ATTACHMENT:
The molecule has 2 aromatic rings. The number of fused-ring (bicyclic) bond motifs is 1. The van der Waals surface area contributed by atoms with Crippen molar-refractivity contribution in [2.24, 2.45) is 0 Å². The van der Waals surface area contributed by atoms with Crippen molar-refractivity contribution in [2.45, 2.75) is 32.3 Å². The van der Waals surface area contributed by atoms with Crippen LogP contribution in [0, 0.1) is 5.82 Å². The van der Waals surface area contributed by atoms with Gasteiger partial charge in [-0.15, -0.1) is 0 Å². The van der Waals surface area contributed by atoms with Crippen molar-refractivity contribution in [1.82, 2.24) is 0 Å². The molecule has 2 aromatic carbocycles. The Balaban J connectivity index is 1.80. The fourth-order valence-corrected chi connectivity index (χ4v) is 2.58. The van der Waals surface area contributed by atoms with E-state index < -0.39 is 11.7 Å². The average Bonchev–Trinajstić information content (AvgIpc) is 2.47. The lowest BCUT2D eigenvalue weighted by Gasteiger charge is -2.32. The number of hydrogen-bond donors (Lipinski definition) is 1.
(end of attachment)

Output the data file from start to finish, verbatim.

The molecule has 2 aromatic rings. The number of fused-ring (bicyclic) bond motifs is 1. The van der Waals surface area contributed by atoms with Crippen molar-refractivity contribution in [2.24, 2.45) is 0 Å². The van der Waals surface area contributed by atoms with Crippen molar-refractivity contribution in [2.45, 2.75) is 32.3 Å². The van der Waals surface area contributed by atoms with Crippen LogP contribution in [0, 0.1) is 5.82 Å². The van der Waals surface area contributed by atoms with Gasteiger partial charge in [-0.15, -0.1) is 0 Å². The van der Waals surface area contributed by atoms with Crippen molar-refractivity contribution in [1.82, 2.24) is 0 Å². The molecule has 2 aromatic carbocycles. The Balaban J connectivity index is 1.80. The fourth-order valence-corrected chi connectivity index (χ4v) is 2.58. The van der Waals surface area contributed by atoms with E-state index < -0.39 is 11.7 Å². The average Bonchev–Trinajstić information content (AvgIpc) is 2.47. The lowest BCUT2D eigenvalue weighted by Gasteiger charge is -2.32. The number of hydrogen-bond donors (Lipinski definition) is 1.